My wife read over my last post about recent comic book movies and thought it wrong of me not to link this:
So there you have it.
My wife read over my last post about recent comic book movies and thought it wrong of me not to link this:
So there you have it.
We managed to see Guardians of the Galaxy the other day and I think it’s time for someone (whomever makes declarations about such things), to declare this one of the greatest geek movies of the year; of the decade; of a generation. It’s an unapologetic space opera with a stylin’ throwback soundtrack, comic book tie-ins, and freakin’ Bradley Cooper as a trash-talking racoon.
We watched Guardians not long after reading up on the upcoming Batman v Superman teasers from San Diego Comic Con. I agree with others that based on the title alone, this should totally be about a Supreme Court case… but that’s not going to happen. We’re far more likely to see a rehash of The Dark Knight Returns.
Growing up, I was a much bigger fan of DC’s comics than Marvel’s comics, X-Men notwithstanding. That said, watching Guardians helped clarify something that’s been bugging me for a while about teasers for this film and some of DC’s recent movies in general. The fact of the matter is, I’m frankly not looking forward to watching Batman v Superman. I’m sure I will watch it. I’m just not expecting to enjoy it.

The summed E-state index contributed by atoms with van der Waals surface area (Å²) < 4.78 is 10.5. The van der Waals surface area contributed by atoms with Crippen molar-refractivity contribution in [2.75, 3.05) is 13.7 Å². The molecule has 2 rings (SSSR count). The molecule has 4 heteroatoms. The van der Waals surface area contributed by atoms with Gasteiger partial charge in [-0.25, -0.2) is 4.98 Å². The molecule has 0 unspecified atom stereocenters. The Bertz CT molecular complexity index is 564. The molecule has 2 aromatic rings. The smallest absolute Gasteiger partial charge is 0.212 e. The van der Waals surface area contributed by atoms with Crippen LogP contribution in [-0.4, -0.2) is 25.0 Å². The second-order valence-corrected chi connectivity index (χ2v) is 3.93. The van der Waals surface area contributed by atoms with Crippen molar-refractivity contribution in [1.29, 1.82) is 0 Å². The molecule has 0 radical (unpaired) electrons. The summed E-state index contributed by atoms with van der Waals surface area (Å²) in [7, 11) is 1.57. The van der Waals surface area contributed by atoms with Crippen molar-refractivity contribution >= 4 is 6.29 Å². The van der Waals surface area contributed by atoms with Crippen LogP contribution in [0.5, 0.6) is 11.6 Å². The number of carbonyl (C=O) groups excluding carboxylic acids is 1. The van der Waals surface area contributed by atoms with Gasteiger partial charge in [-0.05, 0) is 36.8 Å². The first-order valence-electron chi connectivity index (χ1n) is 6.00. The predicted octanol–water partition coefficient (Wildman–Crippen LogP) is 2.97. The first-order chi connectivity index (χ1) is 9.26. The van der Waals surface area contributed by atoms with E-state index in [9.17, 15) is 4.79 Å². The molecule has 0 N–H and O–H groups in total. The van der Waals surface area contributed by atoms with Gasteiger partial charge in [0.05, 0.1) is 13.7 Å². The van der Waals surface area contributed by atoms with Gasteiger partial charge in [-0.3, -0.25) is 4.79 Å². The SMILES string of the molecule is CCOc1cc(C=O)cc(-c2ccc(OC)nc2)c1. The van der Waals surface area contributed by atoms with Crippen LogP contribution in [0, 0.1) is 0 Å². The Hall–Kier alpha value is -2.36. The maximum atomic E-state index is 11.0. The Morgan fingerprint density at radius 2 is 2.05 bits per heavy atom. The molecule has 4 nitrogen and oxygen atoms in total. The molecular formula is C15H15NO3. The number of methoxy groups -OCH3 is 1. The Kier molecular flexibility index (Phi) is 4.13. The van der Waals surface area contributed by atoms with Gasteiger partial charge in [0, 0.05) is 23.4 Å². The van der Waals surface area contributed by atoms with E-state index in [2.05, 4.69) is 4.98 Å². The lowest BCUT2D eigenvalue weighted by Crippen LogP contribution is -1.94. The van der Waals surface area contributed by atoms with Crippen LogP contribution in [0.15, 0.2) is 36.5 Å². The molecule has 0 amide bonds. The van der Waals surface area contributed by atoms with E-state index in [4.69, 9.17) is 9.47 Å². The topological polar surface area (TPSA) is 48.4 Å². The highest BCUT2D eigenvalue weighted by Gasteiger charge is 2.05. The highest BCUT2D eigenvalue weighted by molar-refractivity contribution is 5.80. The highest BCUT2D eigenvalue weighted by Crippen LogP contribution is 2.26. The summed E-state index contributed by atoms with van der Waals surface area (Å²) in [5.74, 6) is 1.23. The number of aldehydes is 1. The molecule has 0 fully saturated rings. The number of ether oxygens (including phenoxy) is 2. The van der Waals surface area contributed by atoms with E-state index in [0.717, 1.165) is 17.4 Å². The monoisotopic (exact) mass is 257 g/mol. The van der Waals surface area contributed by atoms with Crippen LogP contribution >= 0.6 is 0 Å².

There’s an article on Vulture about DC’s overuse of Frank Miller as source material. I quibble with some of the details. Case in point, the recent movies have drawn from plenty of not-Frank-Miller sources. Jeph Loeb and Alan Moore jump to mind. I agree with the main premise of the article though that DC’s movies have all been a bit one-note in the post-Schumacher era. Not that I’m holding up the Schumacher Batmans as some ideal. Hell no. Just that something’s been kind of… off. Contrary to the above article, I would argue that the problem isn’t Frank Miller himself. It’s the type of grimdark storytelling he championed.
By “grimdark,” I’m not calling out the fantasy subgenre here, though I’d argue they’re a related phenomenon. Rather, I mean the tendency to draw out the grit and grim that hit comics like a sack of bricks in the eighties.
Here’s my biggest problem with comic book grimdark–it’s been done before. And taken to an extreme, it’s a creative dead-end. Thirty years ago, Alan Moore pointing out that capes are a silly and potentially dangerous fashion statement was clever and subversive. Now even Pixar gets that. Watchmen and The Dark Knight Returns changed the way many people perceived comic books… thirty years ago. Think about that. We’ve already seen Batman beat the living snot out of Superman. As a stylistic choice, grimdark can lend itself to lazy storytelling.